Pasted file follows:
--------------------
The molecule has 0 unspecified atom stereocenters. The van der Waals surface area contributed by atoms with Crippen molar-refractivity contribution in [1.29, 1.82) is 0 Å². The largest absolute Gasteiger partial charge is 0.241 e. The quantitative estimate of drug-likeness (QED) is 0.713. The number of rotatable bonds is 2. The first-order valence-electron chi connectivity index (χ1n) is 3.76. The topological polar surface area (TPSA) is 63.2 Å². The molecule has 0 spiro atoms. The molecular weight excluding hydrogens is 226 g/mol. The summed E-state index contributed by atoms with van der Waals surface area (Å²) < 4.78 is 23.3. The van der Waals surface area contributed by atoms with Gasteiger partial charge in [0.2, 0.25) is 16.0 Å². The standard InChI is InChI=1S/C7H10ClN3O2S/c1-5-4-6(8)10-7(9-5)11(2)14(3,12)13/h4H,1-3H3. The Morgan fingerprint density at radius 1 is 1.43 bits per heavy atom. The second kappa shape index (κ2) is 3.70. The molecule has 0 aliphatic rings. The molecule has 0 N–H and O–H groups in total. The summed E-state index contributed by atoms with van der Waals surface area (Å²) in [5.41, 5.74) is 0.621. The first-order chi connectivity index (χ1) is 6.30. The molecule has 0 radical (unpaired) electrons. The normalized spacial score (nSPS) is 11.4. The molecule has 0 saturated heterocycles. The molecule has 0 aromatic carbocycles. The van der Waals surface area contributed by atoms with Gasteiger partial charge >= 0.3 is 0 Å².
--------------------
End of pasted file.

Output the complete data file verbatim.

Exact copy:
The molecule has 0 unspecified atom stereocenters. The van der Waals surface area contributed by atoms with Crippen molar-refractivity contribution in [1.29, 1.82) is 0 Å². The largest absolute Gasteiger partial charge is 0.241 e. The quantitative estimate of drug-likeness (QED) is 0.713. The number of rotatable bonds is 2. The first-order valence-electron chi connectivity index (χ1n) is 3.76. The topological polar surface area (TPSA) is 63.2 Å². The molecule has 0 spiro atoms. The molecular weight excluding hydrogens is 226 g/mol. The summed E-state index contributed by atoms with van der Waals surface area (Å²) < 4.78 is 23.3. The van der Waals surface area contributed by atoms with Gasteiger partial charge in [0.2, 0.25) is 16.0 Å². The standard InChI is InChI=1S/C7H10ClN3O2S/c1-5-4-6(8)10-7(9-5)11(2)14(3,12)13/h4H,1-3H3. The Morgan fingerprint density at radius 1 is 1.43 bits per heavy atom. The second kappa shape index (κ2) is 3.70. The molecule has 0 aliphatic rings. The molecule has 0 N–H and O–H groups in total. The summed E-state index contributed by atoms with van der Waals surface area (Å²) in [5.41, 5.74) is 0.621. The first-order chi connectivity index (χ1) is 6.30. The molecule has 0 radical (unpaired) electrons. The normalized spacial score (nSPS) is 11.4. The molecule has 0 saturated heterocycles. The molecule has 0 aromatic carbocycles. The van der Waals surface area contributed by atoms with Gasteiger partial charge >= 0.3 is 0 Å².